Closest to the Pin between Phil, Bryson came down to millimeters (and a measurement)


The Match 4, featuring two quarterbacks and two major-winners on a picturesque course in Montana, had plenty of watchability before any shots were even hit at Moonlight Basin. And once things got started, the shot-making was pretty darn good, too.

Look no further than the 5th hole, a 248-yard par-3 with a backstop that suited everyone’s ballflight. Tom Brady didn’t quite make it to the green, but Aaron Rodgers rolled his shot back to about six feet. That wasn’t nearly good enough for the closest to the pin challenge, though. 

Phil Mickelson told Cheyenne Woods all about his approach and his intention to use the back slope. Mickelson was up first, riding two-straight birdies from him and his teammate, Brady. After puring his approach, Lefty was talking to his ball before it even apexed. “Kinda like that, Cheyenne,” he said. “That’s kind of what I was trying to articulate.” 

phil mickelson ryder cup sad
Phil Mickelson’s 3 biggest professional regrets? Ryder Cup tops Lefty’s surprising list
By: James Colgan

He kept talking the entire time the ball moved. Up the hill, back down the slope, trickling out to about 2.5 feet. Thirty inches or so. Bryson was up next. 

DeChambeau went with an 8-iron from nearly 250 yards away, playing the elevation and letting it soar. A full 8-iron, for sure. 

“He kind of followed my lead,” Mickelson said after DeChambeau’s ball took off on the same line. “That’s not cool at all. I’m talking you through it, [Cheyenne], and he just copies it.”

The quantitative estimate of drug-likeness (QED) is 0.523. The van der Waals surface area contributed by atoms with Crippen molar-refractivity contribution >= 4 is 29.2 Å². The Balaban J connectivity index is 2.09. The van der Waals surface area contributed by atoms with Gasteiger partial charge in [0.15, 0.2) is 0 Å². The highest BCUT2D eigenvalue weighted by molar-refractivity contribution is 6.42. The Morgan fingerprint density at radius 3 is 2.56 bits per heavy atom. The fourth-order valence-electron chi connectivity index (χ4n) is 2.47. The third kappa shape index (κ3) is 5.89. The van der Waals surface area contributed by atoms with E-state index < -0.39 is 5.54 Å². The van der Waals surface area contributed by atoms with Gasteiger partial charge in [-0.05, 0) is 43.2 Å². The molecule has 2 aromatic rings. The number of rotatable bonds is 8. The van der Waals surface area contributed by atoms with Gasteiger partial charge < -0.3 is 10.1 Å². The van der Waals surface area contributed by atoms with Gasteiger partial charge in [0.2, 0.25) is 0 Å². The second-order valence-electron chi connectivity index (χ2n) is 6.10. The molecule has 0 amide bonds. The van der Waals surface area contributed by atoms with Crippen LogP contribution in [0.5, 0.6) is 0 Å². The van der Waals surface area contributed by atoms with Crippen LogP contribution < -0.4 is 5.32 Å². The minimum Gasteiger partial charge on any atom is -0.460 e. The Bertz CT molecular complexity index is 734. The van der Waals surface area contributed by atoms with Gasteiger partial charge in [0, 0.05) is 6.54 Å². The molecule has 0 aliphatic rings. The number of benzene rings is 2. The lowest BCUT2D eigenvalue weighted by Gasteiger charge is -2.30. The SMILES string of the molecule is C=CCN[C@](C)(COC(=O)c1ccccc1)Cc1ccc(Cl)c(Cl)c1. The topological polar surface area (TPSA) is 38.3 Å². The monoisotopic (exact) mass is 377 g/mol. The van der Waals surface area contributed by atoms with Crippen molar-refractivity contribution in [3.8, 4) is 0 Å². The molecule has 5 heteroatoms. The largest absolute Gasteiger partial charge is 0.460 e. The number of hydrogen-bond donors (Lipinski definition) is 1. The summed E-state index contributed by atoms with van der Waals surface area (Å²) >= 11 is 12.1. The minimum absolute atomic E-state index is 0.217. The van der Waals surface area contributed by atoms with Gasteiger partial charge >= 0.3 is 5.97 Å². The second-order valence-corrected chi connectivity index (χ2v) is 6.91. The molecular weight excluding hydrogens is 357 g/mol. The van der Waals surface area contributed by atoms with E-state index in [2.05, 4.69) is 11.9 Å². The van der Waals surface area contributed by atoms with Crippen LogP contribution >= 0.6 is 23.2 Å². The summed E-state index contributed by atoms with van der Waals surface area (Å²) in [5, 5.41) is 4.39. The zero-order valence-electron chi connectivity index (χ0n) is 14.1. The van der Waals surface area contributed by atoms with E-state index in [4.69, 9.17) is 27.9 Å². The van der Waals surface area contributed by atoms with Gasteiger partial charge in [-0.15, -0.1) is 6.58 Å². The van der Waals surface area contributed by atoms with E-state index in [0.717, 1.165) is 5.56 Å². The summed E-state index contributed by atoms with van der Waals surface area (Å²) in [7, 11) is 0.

DeChambeau’s shot did almost the exact same thing, trickling up the slope and back down toward the hole, to about 2.5 feet. Thirty inches or so. A shot so close that it required producers of The Match to jump into action and measure it out. The result, as you can see, was as close as ever. 

Mickelson’s ball (above)


The measurer started with Mickelson’s ball, then DeChambeau’s, then back to Mickelson’s again. Phil had nipped him by a quarter of an inch. Maybe even an eighth of a stroke, if you ask Mickelson, who gladly accepted the victory. It was worth $250,000 to Mickelson’s charity of choice, which is My Brother’s Keeper. DeChambeau’s similarly great shot doubled the total. And because everyone was feeling so charitable, both teams decided these tap-in birdie putts were Good-Good. No need to putt them out. We can certainly get behind that.

Good, good? Yup.


Golf Magazine

Subscribe To The Magazine


Sean Zak Editor

Zak is a writer and host for various video properties and podcasts. Check out his travels on Destination Golf and his latest thoughts on the Drop Zone Podcast:

Apple | Spotify | Stitcher | iHeart | PodBean